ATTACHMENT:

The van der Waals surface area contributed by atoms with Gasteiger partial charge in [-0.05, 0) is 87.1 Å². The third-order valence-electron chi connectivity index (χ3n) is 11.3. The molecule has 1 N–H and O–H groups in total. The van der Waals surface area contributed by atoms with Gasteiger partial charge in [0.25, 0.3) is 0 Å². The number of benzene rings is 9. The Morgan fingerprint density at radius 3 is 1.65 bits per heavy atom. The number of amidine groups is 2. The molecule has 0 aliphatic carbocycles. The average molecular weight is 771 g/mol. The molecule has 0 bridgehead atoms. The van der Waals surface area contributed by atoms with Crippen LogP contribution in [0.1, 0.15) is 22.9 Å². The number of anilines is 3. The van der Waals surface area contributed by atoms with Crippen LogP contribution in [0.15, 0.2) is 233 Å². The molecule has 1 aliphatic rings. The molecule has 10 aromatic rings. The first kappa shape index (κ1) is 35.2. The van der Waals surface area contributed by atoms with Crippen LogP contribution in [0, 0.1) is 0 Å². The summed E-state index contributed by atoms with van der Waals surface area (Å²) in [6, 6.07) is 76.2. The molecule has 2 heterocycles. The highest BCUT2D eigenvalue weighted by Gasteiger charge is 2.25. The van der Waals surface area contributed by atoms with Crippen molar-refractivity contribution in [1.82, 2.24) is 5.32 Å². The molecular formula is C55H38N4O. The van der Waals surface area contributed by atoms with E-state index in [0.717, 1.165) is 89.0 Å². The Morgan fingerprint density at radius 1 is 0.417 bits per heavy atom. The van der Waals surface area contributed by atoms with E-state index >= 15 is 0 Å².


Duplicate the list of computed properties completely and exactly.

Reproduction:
The van der Waals surface area contributed by atoms with Gasteiger partial charge in [-0.05, 0) is 87.1 Å². The third-order valence-electron chi connectivity index (χ3n) is 11.3. The molecule has 1 N–H and O–H groups in total. The van der Waals surface area contributed by atoms with Gasteiger partial charge in [0.25, 0.3) is 0 Å². The number of benzene rings is 9. The Morgan fingerprint density at radius 3 is 1.65 bits per heavy atom. The number of amidine groups is 2. The molecule has 0 aliphatic carbocycles. The average molecular weight is 771 g/mol. The molecule has 0 bridgehead atoms. The van der Waals surface area contributed by atoms with Crippen LogP contribution in [0.1, 0.15) is 22.9 Å². The number of anilines is 3. The van der Waals surface area contributed by atoms with Crippen LogP contribution in [0.15, 0.2) is 233 Å². The molecule has 1 aliphatic rings. The molecule has 10 aromatic rings. The first kappa shape index (κ1) is 35.2. The van der Waals surface area contributed by atoms with Crippen LogP contribution in [0, 0.1) is 0 Å². The summed E-state index contributed by atoms with van der Waals surface area (Å²) in [6, 6.07) is 76.2. The molecule has 2 heterocycles. The highest BCUT2D eigenvalue weighted by Gasteiger charge is 2.25. The van der Waals surface area contributed by atoms with Crippen molar-refractivity contribution in [1.82, 2.24) is 5.32 Å². The molecular formula is C55H38N4O. The van der Waals surface area contributed by atoms with E-state index in [0.717, 1.165) is 89.0 Å². The Morgan fingerprint density at radius 1 is 0.417 bits per heavy atom. The van der Waals surface area contributed by atoms with E-state index >= 15 is 0 Å².